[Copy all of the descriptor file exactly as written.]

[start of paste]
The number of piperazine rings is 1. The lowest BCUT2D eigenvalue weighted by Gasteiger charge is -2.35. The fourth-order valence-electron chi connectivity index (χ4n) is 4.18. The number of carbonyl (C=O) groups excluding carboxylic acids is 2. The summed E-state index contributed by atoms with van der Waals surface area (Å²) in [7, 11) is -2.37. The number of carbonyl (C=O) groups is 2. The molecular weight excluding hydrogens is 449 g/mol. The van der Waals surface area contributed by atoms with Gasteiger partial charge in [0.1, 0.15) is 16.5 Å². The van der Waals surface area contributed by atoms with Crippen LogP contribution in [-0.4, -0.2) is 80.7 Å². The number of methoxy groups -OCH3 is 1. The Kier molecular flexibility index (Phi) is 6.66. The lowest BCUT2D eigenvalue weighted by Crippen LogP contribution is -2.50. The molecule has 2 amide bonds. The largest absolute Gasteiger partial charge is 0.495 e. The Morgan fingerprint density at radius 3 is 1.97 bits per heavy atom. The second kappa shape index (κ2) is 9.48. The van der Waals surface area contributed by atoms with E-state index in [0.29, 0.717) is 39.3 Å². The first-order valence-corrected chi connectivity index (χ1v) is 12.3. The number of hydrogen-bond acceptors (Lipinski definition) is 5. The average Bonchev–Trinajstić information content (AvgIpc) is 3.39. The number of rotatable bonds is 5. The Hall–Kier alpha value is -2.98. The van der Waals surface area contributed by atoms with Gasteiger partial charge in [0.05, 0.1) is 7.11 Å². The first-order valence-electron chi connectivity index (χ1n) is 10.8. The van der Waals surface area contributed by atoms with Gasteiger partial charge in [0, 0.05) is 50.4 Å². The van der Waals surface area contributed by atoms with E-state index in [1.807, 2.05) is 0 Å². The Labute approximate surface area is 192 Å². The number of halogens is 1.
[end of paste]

The number of piperazine rings is 1. The lowest BCUT2D eigenvalue weighted by Gasteiger charge is -2.35. The fourth-order valence-electron chi connectivity index (χ4n) is 4.18. The number of carbonyl (C=O) groups excluding carboxylic acids is 2. The summed E-state index contributed by atoms with van der Waals surface area (Å²) in [7, 11) is -2.37. The number of carbonyl (C=O) groups is 2. The molecular weight excluding hydrogens is 449 g/mol. The van der Waals surface area contributed by atoms with Gasteiger partial charge in [0.1, 0.15) is 16.5 Å². The van der Waals surface area contributed by atoms with Crippen LogP contribution in [-0.4, -0.2) is 80.7 Å². The number of methoxy groups -OCH3 is 1. The Kier molecular flexibility index (Phi) is 6.66. The lowest BCUT2D eigenvalue weighted by Crippen LogP contribution is -2.50. The molecule has 2 amide bonds. The largest absolute Gasteiger partial charge is 0.495 e. The Morgan fingerprint density at radius 3 is 1.97 bits per heavy atom. The second kappa shape index (κ2) is 9.48. The van der Waals surface area contributed by atoms with E-state index in [0.29, 0.717) is 39.3 Å². The first-order valence-corrected chi connectivity index (χ1v) is 12.3. The number of hydrogen-bond acceptors (Lipinski definition) is 5. The average Bonchev–Trinajstić information content (AvgIpc) is 3.39. The number of rotatable bonds is 5. The Hall–Kier alpha value is -2.98. The van der Waals surface area contributed by atoms with Gasteiger partial charge in [0.05, 0.1) is 7.11 Å². The first-order valence-electron chi connectivity index (χ1n) is 10.8. The van der Waals surface area contributed by atoms with Gasteiger partial charge in [0, 0.05) is 50.4 Å². The van der Waals surface area contributed by atoms with E-state index in [1.807, 2.05) is 0 Å². The Labute approximate surface area is 192 Å². The number of halogens is 1.